The adductors are also hip flexors. So, if the psoas (a hip flexor) isn't working properly they could be trying to pick up the slack as well. This could cause them to become overactive/tight/stiff.
As with the traditional thought of hip flexors, don't bother stretching them either though. This might even give you pain too. The tight/stiff hip flexors/adductors are a symptom of the psoas not working properly. You don't give a cancer patient caffeine because of their fatigue (symptom), you try to get rid of the tumor (cause / psoas).
Remember though, make sure you are only training that hip above 90 degrees of flexion. Get rid of anything that trains that leg where it isn't flexing all the way. For example, using the elliptical would be a horrible idea.
And take your time progressing. Often times just trying to hold the hip above 90 is a serious amount of work for most people.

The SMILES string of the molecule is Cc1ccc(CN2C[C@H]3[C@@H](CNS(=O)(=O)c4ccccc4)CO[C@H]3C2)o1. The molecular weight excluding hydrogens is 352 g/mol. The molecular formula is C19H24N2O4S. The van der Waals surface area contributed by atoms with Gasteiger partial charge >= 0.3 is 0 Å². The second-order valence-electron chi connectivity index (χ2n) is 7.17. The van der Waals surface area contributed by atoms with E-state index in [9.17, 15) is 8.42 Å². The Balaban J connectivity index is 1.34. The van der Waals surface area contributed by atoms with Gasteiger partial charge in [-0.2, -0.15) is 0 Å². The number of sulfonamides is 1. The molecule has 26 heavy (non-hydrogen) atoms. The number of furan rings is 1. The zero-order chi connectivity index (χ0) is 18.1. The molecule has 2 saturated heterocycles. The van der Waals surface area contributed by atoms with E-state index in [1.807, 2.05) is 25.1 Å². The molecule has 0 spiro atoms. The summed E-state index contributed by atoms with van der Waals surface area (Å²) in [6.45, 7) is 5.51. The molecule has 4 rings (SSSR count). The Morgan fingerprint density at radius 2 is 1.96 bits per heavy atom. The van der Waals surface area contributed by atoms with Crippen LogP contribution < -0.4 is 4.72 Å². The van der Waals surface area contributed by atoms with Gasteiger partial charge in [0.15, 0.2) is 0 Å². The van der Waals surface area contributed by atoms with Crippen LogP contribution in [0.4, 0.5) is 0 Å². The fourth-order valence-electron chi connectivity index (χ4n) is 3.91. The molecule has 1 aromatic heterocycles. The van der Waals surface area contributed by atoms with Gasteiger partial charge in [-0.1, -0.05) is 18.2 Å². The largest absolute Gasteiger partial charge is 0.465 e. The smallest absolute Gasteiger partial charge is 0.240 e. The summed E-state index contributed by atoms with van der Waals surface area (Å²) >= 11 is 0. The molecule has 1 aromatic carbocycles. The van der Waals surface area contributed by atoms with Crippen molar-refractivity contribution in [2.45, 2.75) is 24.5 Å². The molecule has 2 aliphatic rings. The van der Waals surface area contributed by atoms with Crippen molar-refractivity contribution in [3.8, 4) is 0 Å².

Also, if you're barefoot, sitting in a full squat for 30 seconds or more can be a ton of work for most people as well. They'll often nearly fall backward. Remember that if you're holding a weight in front of you you're actually making the movement easier and taking some of the work the psoas should be doing out of the movement. This is my long way of saying working to where you can just sit in a toddler esque squat, barefoot with no weight, is often the way to go.
Hope this helps; keep us updated.